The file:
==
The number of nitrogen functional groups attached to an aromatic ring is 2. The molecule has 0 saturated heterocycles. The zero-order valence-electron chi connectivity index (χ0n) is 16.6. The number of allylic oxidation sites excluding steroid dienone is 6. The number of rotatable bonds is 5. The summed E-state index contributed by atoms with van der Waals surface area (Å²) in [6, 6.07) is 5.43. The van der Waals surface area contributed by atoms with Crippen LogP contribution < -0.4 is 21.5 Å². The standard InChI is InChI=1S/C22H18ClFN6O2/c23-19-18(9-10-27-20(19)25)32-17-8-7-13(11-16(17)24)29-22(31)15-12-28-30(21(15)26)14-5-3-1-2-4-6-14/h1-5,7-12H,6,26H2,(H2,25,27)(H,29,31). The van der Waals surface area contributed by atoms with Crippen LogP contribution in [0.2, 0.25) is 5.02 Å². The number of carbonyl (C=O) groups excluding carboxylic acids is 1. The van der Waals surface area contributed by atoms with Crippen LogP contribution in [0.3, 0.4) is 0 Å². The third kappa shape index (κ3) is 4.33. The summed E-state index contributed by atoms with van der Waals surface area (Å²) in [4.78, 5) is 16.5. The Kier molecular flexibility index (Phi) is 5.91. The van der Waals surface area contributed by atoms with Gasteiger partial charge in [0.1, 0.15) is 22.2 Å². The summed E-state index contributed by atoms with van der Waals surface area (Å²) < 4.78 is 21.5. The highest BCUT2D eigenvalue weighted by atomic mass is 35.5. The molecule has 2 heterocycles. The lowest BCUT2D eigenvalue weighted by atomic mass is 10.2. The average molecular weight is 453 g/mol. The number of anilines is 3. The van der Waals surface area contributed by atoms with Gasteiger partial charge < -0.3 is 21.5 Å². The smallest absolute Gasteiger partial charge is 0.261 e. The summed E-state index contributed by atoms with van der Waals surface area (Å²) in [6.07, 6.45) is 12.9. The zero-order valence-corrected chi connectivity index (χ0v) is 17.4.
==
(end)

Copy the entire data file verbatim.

The number of nitrogen functional groups attached to an aromatic ring is 2. The molecule has 0 saturated heterocycles. The zero-order valence-electron chi connectivity index (χ0n) is 16.6. The number of allylic oxidation sites excluding steroid dienone is 6. The number of rotatable bonds is 5. The summed E-state index contributed by atoms with van der Waals surface area (Å²) in [6, 6.07) is 5.43. The van der Waals surface area contributed by atoms with Crippen LogP contribution < -0.4 is 21.5 Å². The standard InChI is InChI=1S/C22H18ClFN6O2/c23-19-18(9-10-27-20(19)25)32-17-8-7-13(11-16(17)24)29-22(31)15-12-28-30(21(15)26)14-5-3-1-2-4-6-14/h1-5,7-12H,6,26H2,(H2,25,27)(H,29,31). The van der Waals surface area contributed by atoms with Crippen LogP contribution in [0.2, 0.25) is 5.02 Å². The number of carbonyl (C=O) groups excluding carboxylic acids is 1. The van der Waals surface area contributed by atoms with Crippen LogP contribution in [0.3, 0.4) is 0 Å². The third kappa shape index (κ3) is 4.33. The summed E-state index contributed by atoms with van der Waals surface area (Å²) in [4.78, 5) is 16.5. The Kier molecular flexibility index (Phi) is 5.91. The van der Waals surface area contributed by atoms with Gasteiger partial charge in [0.1, 0.15) is 22.2 Å². The summed E-state index contributed by atoms with van der Waals surface area (Å²) < 4.78 is 21.5. The highest BCUT2D eigenvalue weighted by atomic mass is 35.5. The molecule has 2 heterocycles. The lowest BCUT2D eigenvalue weighted by atomic mass is 10.2. The average molecular weight is 453 g/mol. The number of anilines is 3. The van der Waals surface area contributed by atoms with Gasteiger partial charge < -0.3 is 21.5 Å². The smallest absolute Gasteiger partial charge is 0.261 e. The summed E-state index contributed by atoms with van der Waals surface area (Å²) in [6.07, 6.45) is 12.9. The zero-order valence-corrected chi connectivity index (χ0v) is 17.4.